Single wall carbon nanotubes enter cells by endocytosis and not membrane penetration
1 Department of Chemical Engineering, Carnegie Mellon University, Pittsburgh, PA, USA
2 Department of Biomedical Engineering, Carnegie Mellon University, Pittsburgh, PA, USA
3 Department of Physics, Carnegie Mellon University, Pittsburgh, PA, USA
4 Center for Neutron Research, The National Institute for Standards and Technology, Gaithersburg, MD, USA
5 Department of Materials Science & Engineering, Carnegie Mellon University, Pittsburgh, PA, USA
Journal of Nanobiotechnology 2011, 9:45 doi:10.1186/1477-3155-9-45Published: 30 September 2011
Carbon nanotubes are increasingly being tested for use in cellular applications. Determining the mode of entry is essential to control and regulate specific interactions with cells, to understand toxicological effects of nanotubes, and to develop nanotube-based cellular technologies. We investigated cellular uptake of Pluronic copolymer-stabilized, purified ~145 nm long single wall carbon nanotubes (SWCNTs) through a series of complementary cellular, cell-mimetic, and in vitro model membrane experiments.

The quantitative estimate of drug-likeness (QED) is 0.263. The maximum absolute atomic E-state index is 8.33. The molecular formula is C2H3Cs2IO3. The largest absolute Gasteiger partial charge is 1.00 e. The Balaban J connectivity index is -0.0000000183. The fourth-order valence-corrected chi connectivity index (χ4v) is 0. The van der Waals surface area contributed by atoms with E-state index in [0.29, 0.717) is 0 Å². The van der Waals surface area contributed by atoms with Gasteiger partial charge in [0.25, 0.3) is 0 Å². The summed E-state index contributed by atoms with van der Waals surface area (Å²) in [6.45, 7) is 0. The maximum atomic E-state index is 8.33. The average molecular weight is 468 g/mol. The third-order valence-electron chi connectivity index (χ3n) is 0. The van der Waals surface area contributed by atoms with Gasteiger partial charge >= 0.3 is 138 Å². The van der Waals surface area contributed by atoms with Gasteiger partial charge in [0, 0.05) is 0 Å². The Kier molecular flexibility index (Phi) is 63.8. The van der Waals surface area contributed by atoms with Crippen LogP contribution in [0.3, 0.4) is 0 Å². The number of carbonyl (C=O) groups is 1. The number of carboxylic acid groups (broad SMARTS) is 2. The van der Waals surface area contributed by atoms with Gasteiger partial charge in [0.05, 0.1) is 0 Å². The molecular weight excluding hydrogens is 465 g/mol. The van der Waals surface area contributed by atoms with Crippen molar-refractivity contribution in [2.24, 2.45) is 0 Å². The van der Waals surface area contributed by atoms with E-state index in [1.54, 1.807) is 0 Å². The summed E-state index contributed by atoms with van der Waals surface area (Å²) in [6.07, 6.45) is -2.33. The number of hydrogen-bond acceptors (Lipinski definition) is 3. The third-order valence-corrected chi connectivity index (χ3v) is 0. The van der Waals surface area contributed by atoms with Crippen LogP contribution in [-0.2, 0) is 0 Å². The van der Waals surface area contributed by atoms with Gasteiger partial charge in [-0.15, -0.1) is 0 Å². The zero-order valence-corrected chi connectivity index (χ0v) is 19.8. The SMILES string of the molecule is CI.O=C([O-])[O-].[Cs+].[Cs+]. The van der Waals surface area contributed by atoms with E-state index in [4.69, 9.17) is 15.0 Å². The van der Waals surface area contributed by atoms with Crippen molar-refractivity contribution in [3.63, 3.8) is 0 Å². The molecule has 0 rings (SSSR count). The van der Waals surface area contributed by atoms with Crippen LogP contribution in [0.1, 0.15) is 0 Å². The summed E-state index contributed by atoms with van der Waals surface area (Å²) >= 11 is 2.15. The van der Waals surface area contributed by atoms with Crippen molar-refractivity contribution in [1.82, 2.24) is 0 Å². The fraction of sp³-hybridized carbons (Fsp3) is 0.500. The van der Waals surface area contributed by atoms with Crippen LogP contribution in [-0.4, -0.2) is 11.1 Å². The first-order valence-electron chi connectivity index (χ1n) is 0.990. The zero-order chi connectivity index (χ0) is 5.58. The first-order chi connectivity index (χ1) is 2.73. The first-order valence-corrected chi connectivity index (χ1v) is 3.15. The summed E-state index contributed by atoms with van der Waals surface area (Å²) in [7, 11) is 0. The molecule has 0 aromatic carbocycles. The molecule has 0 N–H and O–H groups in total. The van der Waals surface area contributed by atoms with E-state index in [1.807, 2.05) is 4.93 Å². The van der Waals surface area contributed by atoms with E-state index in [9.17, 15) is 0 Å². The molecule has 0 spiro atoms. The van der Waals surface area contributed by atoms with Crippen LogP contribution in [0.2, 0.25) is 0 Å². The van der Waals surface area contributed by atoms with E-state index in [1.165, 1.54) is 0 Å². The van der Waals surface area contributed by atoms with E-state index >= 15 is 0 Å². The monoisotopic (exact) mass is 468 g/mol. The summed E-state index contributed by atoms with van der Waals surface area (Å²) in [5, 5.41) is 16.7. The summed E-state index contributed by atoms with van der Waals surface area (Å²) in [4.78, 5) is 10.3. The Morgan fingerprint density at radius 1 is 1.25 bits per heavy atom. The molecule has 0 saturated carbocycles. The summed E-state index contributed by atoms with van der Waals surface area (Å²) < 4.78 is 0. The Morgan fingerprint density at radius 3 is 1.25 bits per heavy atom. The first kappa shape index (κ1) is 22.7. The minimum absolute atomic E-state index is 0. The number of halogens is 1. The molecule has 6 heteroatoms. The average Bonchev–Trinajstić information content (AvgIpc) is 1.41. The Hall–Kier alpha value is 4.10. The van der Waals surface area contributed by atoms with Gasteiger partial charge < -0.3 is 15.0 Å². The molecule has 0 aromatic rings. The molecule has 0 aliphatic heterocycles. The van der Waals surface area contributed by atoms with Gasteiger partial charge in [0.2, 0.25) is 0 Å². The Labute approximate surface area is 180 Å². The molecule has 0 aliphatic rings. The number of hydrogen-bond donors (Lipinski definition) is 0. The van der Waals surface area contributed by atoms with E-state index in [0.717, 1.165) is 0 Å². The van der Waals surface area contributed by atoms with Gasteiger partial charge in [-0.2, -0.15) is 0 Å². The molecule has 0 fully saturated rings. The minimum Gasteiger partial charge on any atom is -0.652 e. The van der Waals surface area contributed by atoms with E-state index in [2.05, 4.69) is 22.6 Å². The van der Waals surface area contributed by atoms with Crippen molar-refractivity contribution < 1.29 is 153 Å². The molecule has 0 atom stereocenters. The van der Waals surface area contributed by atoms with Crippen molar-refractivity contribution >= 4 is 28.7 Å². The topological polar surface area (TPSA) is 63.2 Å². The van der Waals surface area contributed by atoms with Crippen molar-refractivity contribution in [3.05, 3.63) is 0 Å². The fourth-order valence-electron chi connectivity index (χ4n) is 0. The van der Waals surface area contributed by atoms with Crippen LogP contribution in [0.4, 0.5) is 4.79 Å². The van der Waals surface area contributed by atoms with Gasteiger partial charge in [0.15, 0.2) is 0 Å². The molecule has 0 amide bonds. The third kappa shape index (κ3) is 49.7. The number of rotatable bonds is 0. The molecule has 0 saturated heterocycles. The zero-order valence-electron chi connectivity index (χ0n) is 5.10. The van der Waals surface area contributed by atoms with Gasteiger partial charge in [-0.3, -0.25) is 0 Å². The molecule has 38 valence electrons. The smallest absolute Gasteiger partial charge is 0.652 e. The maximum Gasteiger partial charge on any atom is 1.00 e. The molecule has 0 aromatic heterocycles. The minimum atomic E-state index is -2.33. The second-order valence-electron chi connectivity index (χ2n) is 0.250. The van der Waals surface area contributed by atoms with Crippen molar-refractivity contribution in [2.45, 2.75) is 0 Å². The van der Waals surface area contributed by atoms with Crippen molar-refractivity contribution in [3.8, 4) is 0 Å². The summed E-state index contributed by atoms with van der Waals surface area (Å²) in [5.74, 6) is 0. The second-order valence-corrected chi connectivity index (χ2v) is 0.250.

SWCNTs localized within fluorescently labeled endosomes, and confocal Raman spectroscopy showed a dramatic reduction in SWCNT uptake into cells at 4°C compared with 37°C. These data suggest energy-dependent endocytosis, as shown previously. We also examined the possibility for non-specific physical penetration of SWCNTs through the plasma membrane. Electrochemical impedance spectroscopy and Langmuir monolayer film balance measurements showed that Pluronic-stabilized SWCNTs associated with membranes but did not possess sufficient insertion energy to penetrate through the membrane. SWCNTs associated with vesicles made from plasma membranes but did not rupture the vesicles.
These measurements, combined, demonstrate that Pluronic-stabilized SWCNTs only enter cells via energy-dependent endocytosis, and association of SWCNTs to membrane likely increases uptake.